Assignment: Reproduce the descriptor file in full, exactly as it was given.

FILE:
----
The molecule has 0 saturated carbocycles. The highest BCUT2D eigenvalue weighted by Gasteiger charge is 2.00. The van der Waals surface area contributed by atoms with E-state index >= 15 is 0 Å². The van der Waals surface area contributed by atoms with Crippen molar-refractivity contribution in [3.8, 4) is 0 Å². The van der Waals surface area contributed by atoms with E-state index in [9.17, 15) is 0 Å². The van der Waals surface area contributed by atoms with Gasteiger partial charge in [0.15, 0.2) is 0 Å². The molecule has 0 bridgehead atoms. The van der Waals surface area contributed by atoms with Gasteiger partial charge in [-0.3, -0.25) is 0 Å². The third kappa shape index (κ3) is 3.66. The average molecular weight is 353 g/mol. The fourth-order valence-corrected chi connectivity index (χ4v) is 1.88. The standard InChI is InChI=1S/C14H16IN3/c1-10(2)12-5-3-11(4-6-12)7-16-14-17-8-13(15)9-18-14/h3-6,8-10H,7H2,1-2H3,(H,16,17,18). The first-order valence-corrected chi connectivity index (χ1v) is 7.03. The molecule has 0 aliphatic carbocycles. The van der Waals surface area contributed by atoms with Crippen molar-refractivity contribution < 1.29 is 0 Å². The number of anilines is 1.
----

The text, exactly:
The molecule has 0 saturated carbocycles. The highest BCUT2D eigenvalue weighted by Gasteiger charge is 2.00. The van der Waals surface area contributed by atoms with E-state index >= 15 is 0 Å². The van der Waals surface area contributed by atoms with Crippen molar-refractivity contribution in [3.8, 4) is 0 Å². The van der Waals surface area contributed by atoms with E-state index in [9.17, 15) is 0 Å². The van der Waals surface area contributed by atoms with Gasteiger partial charge in [0.15, 0.2) is 0 Å². The molecule has 0 bridgehead atoms. The van der Waals surface area contributed by atoms with Gasteiger partial charge in [-0.3, -0.25) is 0 Å². The third kappa shape index (κ3) is 3.66. The average molecular weight is 353 g/mol. The fourth-order valence-corrected chi connectivity index (χ4v) is 1.88. The standard InChI is InChI=1S/C14H16IN3/c1-10(2)12-5-3-11(4-6-12)7-16-14-17-8-13(15)9-18-14/h3-6,8-10H,7H2,1-2H3,(H,16,17,18). The first-order valence-corrected chi connectivity index (χ1v) is 7.03. The molecule has 0 aliphatic carbocycles. The van der Waals surface area contributed by atoms with Crippen molar-refractivity contribution < 1.29 is 0 Å². The number of anilines is 1.